There’s a lot of hubbub about healthcare right now, which, for the sake of my readers and sanity, I will not get into right now. What I will discuss, though, is the trends in the healthcare market to watch. These are the things that will determine what happens to healthcare, no matter who wins the election and what policies are put in place.
First of all, when one is in need of a procedure or medicine, that can prove costly. So they often search around for the most affordable place, whether it’s the local Safeway pharmacy or the doctor’s office. Some companies are offering to pay a certain amount for various services, while their employees can cover the remainder if they opt for a more expensive service. When people can pick the places they go for the services they use, it can put an emphasis on quality and affordability, thus tilting the market in that direction.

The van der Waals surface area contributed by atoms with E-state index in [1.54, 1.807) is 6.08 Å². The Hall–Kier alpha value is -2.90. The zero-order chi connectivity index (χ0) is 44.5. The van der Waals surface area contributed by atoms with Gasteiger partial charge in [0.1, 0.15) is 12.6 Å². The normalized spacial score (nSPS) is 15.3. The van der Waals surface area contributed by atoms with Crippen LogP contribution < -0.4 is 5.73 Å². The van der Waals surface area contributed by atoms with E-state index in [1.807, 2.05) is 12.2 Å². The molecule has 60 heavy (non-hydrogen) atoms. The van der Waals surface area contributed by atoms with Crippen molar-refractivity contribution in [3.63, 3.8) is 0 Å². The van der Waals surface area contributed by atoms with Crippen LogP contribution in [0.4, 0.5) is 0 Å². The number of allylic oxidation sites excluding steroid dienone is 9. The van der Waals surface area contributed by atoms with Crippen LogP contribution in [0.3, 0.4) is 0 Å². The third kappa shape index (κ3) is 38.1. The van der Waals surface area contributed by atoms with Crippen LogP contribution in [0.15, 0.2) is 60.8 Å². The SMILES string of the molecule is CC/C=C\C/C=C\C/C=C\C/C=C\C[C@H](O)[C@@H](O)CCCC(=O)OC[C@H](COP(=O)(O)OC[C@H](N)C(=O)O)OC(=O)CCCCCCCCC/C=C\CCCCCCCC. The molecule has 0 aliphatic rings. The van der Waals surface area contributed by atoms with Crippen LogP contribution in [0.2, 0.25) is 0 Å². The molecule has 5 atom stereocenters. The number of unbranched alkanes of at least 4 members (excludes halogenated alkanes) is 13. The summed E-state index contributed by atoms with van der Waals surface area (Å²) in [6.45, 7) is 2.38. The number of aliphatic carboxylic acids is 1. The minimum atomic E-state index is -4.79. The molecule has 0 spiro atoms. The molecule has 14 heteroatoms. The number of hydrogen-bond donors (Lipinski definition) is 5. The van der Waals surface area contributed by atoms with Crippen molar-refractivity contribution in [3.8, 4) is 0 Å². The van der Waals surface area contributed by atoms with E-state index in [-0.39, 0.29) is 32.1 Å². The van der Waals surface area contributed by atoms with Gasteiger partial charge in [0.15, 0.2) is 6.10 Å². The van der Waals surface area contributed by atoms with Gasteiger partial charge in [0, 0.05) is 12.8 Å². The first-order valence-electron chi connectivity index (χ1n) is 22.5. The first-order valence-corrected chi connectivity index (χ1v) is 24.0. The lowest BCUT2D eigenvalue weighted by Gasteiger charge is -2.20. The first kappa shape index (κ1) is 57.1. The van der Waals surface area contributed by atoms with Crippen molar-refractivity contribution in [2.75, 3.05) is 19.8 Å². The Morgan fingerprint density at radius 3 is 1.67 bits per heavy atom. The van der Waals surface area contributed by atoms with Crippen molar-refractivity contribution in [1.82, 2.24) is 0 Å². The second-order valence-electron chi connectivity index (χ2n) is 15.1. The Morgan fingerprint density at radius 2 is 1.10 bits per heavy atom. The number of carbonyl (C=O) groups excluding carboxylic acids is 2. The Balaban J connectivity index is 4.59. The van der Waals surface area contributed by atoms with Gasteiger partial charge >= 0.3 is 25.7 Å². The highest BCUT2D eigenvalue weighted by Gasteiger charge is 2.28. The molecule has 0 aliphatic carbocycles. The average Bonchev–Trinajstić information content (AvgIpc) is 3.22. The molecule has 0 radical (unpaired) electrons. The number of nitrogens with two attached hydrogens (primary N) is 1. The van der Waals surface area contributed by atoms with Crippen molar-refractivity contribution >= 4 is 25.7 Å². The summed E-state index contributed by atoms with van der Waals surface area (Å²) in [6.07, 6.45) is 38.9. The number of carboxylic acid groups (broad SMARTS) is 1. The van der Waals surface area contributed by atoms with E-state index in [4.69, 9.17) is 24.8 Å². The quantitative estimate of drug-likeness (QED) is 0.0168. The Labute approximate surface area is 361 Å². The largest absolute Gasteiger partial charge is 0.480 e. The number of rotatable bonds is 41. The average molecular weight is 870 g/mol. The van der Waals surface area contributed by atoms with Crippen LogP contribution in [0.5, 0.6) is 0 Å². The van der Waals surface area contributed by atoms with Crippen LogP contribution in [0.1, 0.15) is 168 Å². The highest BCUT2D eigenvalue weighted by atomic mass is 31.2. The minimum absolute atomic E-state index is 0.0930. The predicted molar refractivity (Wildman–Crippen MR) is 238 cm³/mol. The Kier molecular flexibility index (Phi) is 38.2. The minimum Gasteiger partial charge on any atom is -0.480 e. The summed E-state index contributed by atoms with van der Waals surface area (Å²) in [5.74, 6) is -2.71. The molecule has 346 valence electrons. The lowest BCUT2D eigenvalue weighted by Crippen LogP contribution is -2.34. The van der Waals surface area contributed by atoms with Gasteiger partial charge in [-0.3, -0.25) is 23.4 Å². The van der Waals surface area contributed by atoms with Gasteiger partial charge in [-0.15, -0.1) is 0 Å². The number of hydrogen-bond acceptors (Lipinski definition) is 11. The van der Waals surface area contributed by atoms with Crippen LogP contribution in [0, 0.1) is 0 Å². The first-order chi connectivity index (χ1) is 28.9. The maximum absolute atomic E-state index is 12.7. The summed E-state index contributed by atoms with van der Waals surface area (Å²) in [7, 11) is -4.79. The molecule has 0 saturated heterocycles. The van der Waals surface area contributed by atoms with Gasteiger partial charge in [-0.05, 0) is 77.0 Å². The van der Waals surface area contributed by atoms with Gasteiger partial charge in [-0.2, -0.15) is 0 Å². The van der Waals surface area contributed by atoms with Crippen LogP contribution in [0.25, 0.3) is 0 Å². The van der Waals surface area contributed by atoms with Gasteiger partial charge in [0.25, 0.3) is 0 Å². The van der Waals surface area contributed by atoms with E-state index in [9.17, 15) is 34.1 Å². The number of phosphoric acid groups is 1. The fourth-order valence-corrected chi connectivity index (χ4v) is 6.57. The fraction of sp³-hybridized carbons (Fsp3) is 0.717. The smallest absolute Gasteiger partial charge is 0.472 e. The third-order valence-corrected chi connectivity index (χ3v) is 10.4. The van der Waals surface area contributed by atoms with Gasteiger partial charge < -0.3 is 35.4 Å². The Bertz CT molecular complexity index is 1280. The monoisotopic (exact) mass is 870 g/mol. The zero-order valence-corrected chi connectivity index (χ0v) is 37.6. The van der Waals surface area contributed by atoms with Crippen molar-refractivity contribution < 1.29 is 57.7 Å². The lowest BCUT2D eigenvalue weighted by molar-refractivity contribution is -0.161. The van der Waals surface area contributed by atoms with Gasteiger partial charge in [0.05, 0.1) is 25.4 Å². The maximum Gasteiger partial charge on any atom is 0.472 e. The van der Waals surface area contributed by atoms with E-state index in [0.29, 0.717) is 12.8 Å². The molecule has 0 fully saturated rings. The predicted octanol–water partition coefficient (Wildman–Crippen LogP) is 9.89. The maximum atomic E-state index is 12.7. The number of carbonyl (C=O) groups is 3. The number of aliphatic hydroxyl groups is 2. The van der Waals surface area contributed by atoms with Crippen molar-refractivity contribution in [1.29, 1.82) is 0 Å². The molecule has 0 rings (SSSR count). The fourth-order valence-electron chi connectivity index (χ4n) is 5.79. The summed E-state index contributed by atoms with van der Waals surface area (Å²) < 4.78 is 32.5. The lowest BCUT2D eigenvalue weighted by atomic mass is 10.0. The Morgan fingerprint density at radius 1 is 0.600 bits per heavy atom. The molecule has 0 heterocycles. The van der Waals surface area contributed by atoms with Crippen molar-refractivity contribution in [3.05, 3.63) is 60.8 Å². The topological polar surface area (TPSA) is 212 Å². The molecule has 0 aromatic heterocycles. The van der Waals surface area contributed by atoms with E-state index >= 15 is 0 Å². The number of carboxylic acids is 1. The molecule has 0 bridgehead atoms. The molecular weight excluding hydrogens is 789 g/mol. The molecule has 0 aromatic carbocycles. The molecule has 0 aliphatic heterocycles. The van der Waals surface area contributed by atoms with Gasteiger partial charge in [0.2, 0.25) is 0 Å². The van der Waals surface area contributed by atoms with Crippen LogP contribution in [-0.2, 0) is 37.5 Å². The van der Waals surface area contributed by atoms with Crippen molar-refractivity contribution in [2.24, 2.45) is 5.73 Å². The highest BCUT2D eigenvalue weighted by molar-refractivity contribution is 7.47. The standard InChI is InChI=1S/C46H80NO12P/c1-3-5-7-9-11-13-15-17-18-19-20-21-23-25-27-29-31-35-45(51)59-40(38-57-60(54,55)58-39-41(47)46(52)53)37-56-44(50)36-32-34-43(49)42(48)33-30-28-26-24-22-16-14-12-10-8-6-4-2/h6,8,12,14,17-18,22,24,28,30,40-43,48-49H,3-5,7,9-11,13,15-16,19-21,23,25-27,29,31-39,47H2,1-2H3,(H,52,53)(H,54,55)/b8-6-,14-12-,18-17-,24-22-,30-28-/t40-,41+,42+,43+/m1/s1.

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Similarly, there are CDHPs: Consumer-Driven Health Care Plans. These are plans with high deductibles, a fast-growing form of health coverage. Many companies are offering CDHPs as benefits for their employees, with an emphasis on price and quality.
Lastly, there is the globalization of the economy to be taken into account. Employers are beginning to offer employees the option to travel not only in the US, but even abroad for certain complex procedures, such as transplants or surgery, so that they can receive help from the best professionals.
However, these tend to be applicable only to those whose companies provide insurance benefits. Not everyone has coverage, even if they’re employed, but for those who are, these are important trends that will be affecting them and the market.
There is still a lot in healthcare that needs fixing (although exactly what needs fixing varies in opinion depending on one’s political and economic standings, so we won’t discuss that), but these are key factors that will be influencing the market. Employers should pay close attention to these, as well as the healthcare policies of their company, when planning for the future.
Edited by Rich Steeves